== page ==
Intel hasnít been able to crack Indiaís rural market. Its new handheld device could now revolutionise banking in villages
In the later part of his career it was painful to see the ‘God of offside’, Sourav Ganguly, struggle to get the red cherry to the cover fence. Mostly bowlers didn’t bowl to his strength and sometimes his reflexes weren’t good enough. It was depressing to see an ageing champion try and fail to reclaim his legacy.
It is no different with Intel. The champion chip maker has tried to crack the Indian consumer market with a bunch of products — Community PC in 2006, Classmate PC in 2007, Bharat PC in 2009, Classmate in 2010 — and yet hasn’t been able to make any significant dent in it.
A lesser company might have packed in its hand. Not Intel. It is now ready with a new assault plan. It is trying something that Intel India President Praveen Vishakantaiah calls a “leap of faith”. It has developed a small handheld device, based on its bestselling Netbooks processor Atom, to target the rural banking market.
The device is as good as a computer in your hand; runs all standard software and integrates seamlessly with computers and servers that a bank or any other institution may have on its premises. Though Intel wouldn’t name the states where the pilots are currently being tested, sources say the device is being tested in Karnataka and Maharashtra.
The entire movement and the momentum of financial inclusion — the idea that financial services can be taken to the poorest — is what Intel is betting on. By next year, the finance ministry expects banks to reach all villages that have a population of 2,000. As per the 2001 Census, there are 100,000 such villages in India. A Wharton School study shows that the cost of a banking transaction drops from $1 at a bank branch to $0.10 if done through a business correspondent. Banks know this and they are experimenting with technology.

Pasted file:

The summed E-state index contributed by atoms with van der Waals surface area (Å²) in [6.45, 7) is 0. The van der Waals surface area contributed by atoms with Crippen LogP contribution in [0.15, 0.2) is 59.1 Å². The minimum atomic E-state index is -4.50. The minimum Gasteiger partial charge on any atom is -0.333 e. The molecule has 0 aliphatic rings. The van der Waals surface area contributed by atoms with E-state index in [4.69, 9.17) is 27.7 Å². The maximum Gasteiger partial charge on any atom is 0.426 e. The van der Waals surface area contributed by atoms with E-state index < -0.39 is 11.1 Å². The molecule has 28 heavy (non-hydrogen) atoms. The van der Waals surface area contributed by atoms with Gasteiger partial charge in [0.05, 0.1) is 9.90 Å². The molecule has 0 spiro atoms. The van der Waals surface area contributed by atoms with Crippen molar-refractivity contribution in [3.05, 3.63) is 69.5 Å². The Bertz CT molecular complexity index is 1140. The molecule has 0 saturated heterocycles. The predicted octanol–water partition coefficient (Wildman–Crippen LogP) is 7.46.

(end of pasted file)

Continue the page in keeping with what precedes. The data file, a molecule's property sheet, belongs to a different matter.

“We figured that rather than getting the villager to the bank, the bank should come to the villager,” says Sanat Rao, marketing director, embedded computing division, Intel India. His group worked with financial institutions, system integrators, application developers and end users to understand why access to credit is only the first step, why a suite of services is needed to liberate rural India from financial deprivation and why even small things matter, from the type of keys on the device to the killer apps. And the result is a product that’s a cross between an old Tetris game console and a credit card swipe machine.